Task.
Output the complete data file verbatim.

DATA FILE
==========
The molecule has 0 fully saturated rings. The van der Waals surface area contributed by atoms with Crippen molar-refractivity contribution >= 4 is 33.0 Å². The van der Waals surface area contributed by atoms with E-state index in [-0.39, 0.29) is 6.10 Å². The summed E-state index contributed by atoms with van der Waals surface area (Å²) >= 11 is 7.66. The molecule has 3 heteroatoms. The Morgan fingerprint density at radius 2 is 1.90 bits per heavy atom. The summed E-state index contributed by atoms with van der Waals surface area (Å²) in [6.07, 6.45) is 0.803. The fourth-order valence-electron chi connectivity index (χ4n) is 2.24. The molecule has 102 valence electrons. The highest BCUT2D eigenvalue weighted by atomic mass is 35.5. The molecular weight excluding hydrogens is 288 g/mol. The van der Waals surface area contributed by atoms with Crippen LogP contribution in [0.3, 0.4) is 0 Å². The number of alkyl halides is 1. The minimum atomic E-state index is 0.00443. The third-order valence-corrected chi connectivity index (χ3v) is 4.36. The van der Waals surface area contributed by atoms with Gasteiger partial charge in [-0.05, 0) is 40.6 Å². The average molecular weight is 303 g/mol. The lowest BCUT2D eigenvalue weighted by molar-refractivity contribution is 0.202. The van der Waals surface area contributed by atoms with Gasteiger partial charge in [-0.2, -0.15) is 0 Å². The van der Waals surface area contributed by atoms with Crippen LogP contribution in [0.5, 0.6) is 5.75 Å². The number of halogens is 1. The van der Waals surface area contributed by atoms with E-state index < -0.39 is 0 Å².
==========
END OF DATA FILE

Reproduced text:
The molecule has 0 fully saturated rings. The van der Waals surface area contributed by atoms with Crippen molar-refractivity contribution >= 4 is 33.0 Å². The van der Waals surface area contributed by atoms with E-state index in [-0.39, 0.29) is 6.10 Å². The summed E-state index contributed by atoms with van der Waals surface area (Å²) >= 11 is 7.66. The molecule has 3 heteroatoms. The Morgan fingerprint density at radius 2 is 1.90 bits per heavy atom. The summed E-state index contributed by atoms with van der Waals surface area (Å²) in [6.07, 6.45) is 0.803. The fourth-order valence-electron chi connectivity index (χ4n) is 2.24. The molecule has 102 valence electrons. The highest BCUT2D eigenvalue weighted by atomic mass is 35.5. The molecular weight excluding hydrogens is 288 g/mol. The van der Waals surface area contributed by atoms with Crippen LogP contribution in [0.3, 0.4) is 0 Å². The number of alkyl halides is 1. The minimum atomic E-state index is 0.00443. The third-order valence-corrected chi connectivity index (χ3v) is 4.36. The van der Waals surface area contributed by atoms with Gasteiger partial charge in [-0.05, 0) is 40.6 Å². The average molecular weight is 303 g/mol. The lowest BCUT2D eigenvalue weighted by molar-refractivity contribution is 0.202. The van der Waals surface area contributed by atoms with Gasteiger partial charge in [-0.2, -0.15) is 0 Å². The van der Waals surface area contributed by atoms with Crippen LogP contribution in [0.5, 0.6) is 5.75 Å². The number of halogens is 1. The van der Waals surface area contributed by atoms with E-state index < -0.39 is 0 Å².